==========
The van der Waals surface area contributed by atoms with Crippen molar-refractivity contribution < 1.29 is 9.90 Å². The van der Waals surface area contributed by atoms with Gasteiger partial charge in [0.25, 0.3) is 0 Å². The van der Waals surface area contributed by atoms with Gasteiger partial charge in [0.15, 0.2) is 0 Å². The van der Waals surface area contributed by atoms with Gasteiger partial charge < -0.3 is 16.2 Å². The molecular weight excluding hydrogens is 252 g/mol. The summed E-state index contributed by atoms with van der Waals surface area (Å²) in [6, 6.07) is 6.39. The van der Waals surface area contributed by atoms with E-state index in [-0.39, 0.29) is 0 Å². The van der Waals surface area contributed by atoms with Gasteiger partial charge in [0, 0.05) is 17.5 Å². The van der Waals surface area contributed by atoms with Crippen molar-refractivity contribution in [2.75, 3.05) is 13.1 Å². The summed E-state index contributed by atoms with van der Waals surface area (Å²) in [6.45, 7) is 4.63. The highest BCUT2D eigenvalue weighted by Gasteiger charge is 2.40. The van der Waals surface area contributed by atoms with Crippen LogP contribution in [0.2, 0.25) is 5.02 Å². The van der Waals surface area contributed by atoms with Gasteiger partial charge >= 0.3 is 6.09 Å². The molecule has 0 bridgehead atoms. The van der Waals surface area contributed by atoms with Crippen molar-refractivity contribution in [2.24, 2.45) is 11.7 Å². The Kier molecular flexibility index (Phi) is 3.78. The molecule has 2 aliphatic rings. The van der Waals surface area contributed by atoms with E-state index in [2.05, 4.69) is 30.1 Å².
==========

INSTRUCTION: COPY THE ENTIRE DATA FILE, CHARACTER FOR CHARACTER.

The van der Waals surface area contributed by atoms with Crippen molar-refractivity contribution < 1.29 is 9.90 Å². The van der Waals surface area contributed by atoms with Gasteiger partial charge in [0.25, 0.3) is 0 Å². The van der Waals surface area contributed by atoms with Gasteiger partial charge in [0.15, 0.2) is 0 Å². The van der Waals surface area contributed by atoms with Gasteiger partial charge < -0.3 is 16.2 Å². The molecular weight excluding hydrogens is 252 g/mol. The summed E-state index contributed by atoms with van der Waals surface area (Å²) in [6, 6.07) is 6.39. The van der Waals surface area contributed by atoms with E-state index in [-0.39, 0.29) is 0 Å². The van der Waals surface area contributed by atoms with Gasteiger partial charge in [0, 0.05) is 17.5 Å². The van der Waals surface area contributed by atoms with Crippen molar-refractivity contribution in [2.75, 3.05) is 13.1 Å². The summed E-state index contributed by atoms with van der Waals surface area (Å²) in [6.45, 7) is 4.63. The highest BCUT2D eigenvalue weighted by Gasteiger charge is 2.40. The van der Waals surface area contributed by atoms with Crippen LogP contribution in [0.2, 0.25) is 5.02 Å². The van der Waals surface area contributed by atoms with Gasteiger partial charge >= 0.3 is 6.09 Å². The molecule has 0 bridgehead atoms. The van der Waals surface area contributed by atoms with Crippen molar-refractivity contribution in [2.24, 2.45) is 11.7 Å². The Kier molecular flexibility index (Phi) is 3.78. The molecule has 2 aliphatic rings. The van der Waals surface area contributed by atoms with E-state index in [2.05, 4.69) is 30.1 Å².